There has been an overwhelming interest for the Results-based financing (RBF) initiative launched in November last year and funded by Norway as a multi-donor trust fund in the World Bank. After a short listing, 16 countries were asked to develop brief proposals. Although all proposals met high quality standards, in the end only four countries were selected by a selection panel in this first round (2-3 years) due to budget restrictions.
The countries suggested by the World Bank were Afghanistan, Eritrea, Rwanda and Zambia, following scores on a given set of criteria. They will be supported to further design, implement, monitor and evaluate their respective RBF schemes. If successful, this will end in a plan for sustaining and scaling up RBF activities within the countries.
The countries themselves will establish mechanisms for funding the performance, such as paying for, or providing other incentives for the services provided at health centres and hospitals. The programmes will receive substantial technical advice, and implementation will be subject to close monitoring and evaluation.
Linking Health to Results
Results-based financing, also known as performance-based financing or pay-for-performance, refers to a range of mechanisms or incentives to enhance the performance of health providers and/or users. RBF includes payment for attainment of specific goals, such as service provision or for the use of services, and are either supply-side or demand-side interventions.
Supply-side interventions may be payment to health facilities for number of immunized children over a certain level or for number of assisted deliveries in facilities. GAVI uses a similar mechanism paying a country for increases in coverage. Such incentives may be directed to the district health team, to the health facilities, to groups of staff or to all staff members. Private providers and NGOs may be included in such schemes. Examples of demand-side interventions are conditional cash transfers directly to mothers when delivering in hospitals, transport vouchers or community funds, among other things.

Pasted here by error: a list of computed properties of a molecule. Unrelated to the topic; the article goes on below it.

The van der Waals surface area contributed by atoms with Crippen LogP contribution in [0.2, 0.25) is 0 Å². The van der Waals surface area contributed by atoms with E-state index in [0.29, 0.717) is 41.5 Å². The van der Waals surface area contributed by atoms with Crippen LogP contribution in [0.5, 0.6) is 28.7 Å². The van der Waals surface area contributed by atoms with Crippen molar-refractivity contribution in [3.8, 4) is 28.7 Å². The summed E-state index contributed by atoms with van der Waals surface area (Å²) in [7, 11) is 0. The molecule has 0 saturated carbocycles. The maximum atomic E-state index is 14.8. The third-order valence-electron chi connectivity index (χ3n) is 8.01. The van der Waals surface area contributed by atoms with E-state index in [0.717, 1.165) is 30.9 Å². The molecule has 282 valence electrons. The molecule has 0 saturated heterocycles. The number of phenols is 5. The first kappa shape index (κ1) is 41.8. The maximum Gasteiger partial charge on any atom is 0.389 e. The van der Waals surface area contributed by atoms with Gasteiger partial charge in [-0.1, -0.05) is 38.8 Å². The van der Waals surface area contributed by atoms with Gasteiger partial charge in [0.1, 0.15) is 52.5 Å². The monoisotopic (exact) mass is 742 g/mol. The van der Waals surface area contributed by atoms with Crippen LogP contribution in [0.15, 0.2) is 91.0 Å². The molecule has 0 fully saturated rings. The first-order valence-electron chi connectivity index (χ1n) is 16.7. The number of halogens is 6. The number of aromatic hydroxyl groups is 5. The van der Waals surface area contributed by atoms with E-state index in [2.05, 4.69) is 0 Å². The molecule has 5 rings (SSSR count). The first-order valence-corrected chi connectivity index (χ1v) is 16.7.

Experience to date with RBF for health in low income countries is limited. The better documented ones include a quite comprehensive RBF system in Rwanda which is mainly supply-side, conditional cash transfer schemes for preventive care in Mexico and Nicaragua, contracting public health services to NGOs in Cambodia, and demand-side interventions in Argentina. However, many of these are limited geographically or in magnitude, and the issue of scaling up is a major challenge. It should also be stressed that RBF is not a goal in itself, but a mechanism to improve maternal- and child health.
Norwegian Country Work on RBF
A similar type of programme is the bilateral Norwegian involvement in the MDG 4&5 initiative, that Norway has established, or is about to establish, in India, Tanzania, Nigeria and Pakistan. There payments for provision and use of maternal and child health services are elements in larger programmes. Through this initiative different payment mechanisms are linked to actual achievements in terms of service delivery or use, all with the aim of reducing maternal and child mortality and morbidity. In India this includes both payments to community health workers for bringing women to the health facilities and for women to get there. In Tanzania the preliminary approach is to provide incentives to service providers e.g. attended deliveries in facilities.
World Bank Health Result Innovation Grant
Norway and the World Bank established a US$ 105 million trust fund in December 2007, which will run over six years until December 2013. As the biggest financier for health in developing countries, the World Bank is seen as a key partner in the MDG 4& 5 campaign. The multi-donor trust fund is linked to IDA credits, and will provide financing to national authorities to pilot RBF programmes. Norway is the sole donor to this trust fund, but welcomes other interested donors in joining.
If approved, the programmes in Afghanistan, Eritrea, Rwanda and Zambia will be implemented in close partnership with other international agencies (WHO, UNICEF, bilaterals, etc.), and implementing partners will also include NGOs. A newly established Inter Agency Working Group for RBF may serve as a resource group, for example to help document evidence and enable information sharing across countries and agencies. The country experiences will be continuously compared, contrasted, and considered in light of RBF experiences; guidance will be developed; and lessons and guidance will be widely disseminated. The World Bank will play a pivotal role also in this.